EL UNIVERSAL, EL TIEMPO, EL COLOMBIANO (Colombia), EUROPA PRESS (Spain)

Worldcrunch

RICAURTE- In the deadliest exchange since peace talks began in October, the Colombian army reports that it has killed 20 FARC rebels, including Guillermo Pequeño, leader of the mobile unit of the group, Colombian daily El Universal was reporting Monday.

Commander of the Colombian Army's third division Jorge Segura confirmed the death toll after a bombing around midnight Sunday, with help from the Air Force, in the southwestern region of Nariño, close to the Ecuadorian border. The attack also killed the third-ranking leader of the Mariscal Sucre column, who went by the alias of ‘Mario’ reports Bogota's El Tiempo.

According to Europa Press, the successful operation resulted in the seizure of materials from the guerilla camp: “everything a terrorist infrastructure needs.” Segura says that so far this year, 80 guerillas have been killed, captured or demobilized in the Nariño region.

This strike comes amidst the admonition during ongoing peace talks in Cuba that the group have, in fact, prisoners of war captive. El Colombiano reports that "Sandra Ramirez", representative for the group, stated during the talks: "yes, we have prisoners of war and we will hand them over but the State must return ours to us from the prisons." This statement contradicts repeated denials by the group of having kidnapped anyone.

Following months of attacks on police and the military, this attack has been deemed a big blow to the group. Last week, more rebels were killed in Caldono in the Cauca region by the Colombian Armed Forces, injuring a leader of a mobile column and capturing other militants informs El Universal.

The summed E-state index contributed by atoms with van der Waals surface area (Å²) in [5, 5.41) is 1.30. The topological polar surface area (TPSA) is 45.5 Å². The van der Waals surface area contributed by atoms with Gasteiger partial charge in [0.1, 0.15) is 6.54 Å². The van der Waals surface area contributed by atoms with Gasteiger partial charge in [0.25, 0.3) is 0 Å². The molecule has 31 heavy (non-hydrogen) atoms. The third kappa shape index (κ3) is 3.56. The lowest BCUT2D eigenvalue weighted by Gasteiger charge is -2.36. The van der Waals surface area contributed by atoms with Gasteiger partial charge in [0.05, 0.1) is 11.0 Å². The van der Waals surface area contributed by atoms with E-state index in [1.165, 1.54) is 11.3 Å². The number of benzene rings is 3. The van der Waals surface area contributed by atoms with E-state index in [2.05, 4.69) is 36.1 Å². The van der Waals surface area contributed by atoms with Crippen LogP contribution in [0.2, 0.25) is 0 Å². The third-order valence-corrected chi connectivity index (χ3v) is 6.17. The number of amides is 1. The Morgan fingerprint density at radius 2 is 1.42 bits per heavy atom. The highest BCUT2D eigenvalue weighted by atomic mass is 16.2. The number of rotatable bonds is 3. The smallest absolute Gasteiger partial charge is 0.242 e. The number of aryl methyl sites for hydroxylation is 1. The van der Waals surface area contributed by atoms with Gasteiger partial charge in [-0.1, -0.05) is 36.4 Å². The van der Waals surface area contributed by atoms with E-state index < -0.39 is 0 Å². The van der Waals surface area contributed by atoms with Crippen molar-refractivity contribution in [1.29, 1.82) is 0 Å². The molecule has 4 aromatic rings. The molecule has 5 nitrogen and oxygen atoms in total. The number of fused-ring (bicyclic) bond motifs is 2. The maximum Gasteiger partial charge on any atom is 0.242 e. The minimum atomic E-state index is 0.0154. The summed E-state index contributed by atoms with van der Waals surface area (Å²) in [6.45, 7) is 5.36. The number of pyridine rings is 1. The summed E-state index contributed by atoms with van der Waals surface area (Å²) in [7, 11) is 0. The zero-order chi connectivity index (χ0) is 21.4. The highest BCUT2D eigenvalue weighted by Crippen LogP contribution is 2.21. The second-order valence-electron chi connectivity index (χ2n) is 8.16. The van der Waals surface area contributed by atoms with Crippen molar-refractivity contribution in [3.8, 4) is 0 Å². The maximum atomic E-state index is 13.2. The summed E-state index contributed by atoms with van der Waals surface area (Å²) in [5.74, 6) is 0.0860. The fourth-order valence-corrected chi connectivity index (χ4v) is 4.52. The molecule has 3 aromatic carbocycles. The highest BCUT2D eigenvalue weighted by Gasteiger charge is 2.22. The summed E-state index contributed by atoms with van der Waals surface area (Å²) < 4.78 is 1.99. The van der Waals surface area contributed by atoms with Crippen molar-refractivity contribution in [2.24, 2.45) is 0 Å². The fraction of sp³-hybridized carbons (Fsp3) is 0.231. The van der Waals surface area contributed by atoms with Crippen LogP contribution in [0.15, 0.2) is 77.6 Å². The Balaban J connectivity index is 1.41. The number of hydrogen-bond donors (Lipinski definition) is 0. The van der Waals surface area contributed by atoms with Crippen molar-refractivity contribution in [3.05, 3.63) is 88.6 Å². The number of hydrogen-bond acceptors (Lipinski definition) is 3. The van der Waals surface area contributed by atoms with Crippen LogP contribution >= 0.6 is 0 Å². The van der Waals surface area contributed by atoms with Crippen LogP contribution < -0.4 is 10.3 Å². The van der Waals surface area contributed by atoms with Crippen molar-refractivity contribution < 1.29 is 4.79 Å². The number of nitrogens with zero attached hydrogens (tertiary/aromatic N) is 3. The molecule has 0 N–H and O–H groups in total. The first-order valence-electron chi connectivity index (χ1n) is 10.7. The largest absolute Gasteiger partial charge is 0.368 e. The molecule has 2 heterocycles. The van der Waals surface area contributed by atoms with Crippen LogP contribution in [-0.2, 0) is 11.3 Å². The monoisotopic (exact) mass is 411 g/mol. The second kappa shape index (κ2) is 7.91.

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China

Peng Shuai, A Reckoning China's Communist Party Can't Afford To Face

The mysterious disappearance – and brief reappearance – of the Chinese tennis star after her #metoo accusation against a party leader shows Beijing is prepared to do whatever is necessary to quash any challenge from its absolute rule.

Fears are growing about the safety and whereabouts of Peng Shuai

Yan Bennett and John Garrick

Chinese tennis star Peng Shuai's apparent disappearance may have ended with a smattering of public events, which were carefully curated by state-run media and circulated in online clips. But many questions remain about the three weeks in which she was missing, and concerns linger over her well-being.

Peng, a former Wimbledon and French Open doubles champion, had been out of the public eye since Nov. 2. 2021 when she penned a since-deleted social media post accusing former Chinese Vice-Premier Zhang Gaoli of sexual misconduct.

In the U.S. and Europe, such moments of courage from high-profile women have built momentum to out perpetrators of sexual harassment and assault and give a voice to those wronged. But in the political context of today's People's Republic of China (PRC) – a country that tightly controls political narratives within and outside its borders – something else happened. Peng was seemingly silenced; her #MeToo allegation was censored almost as soon as it was made.

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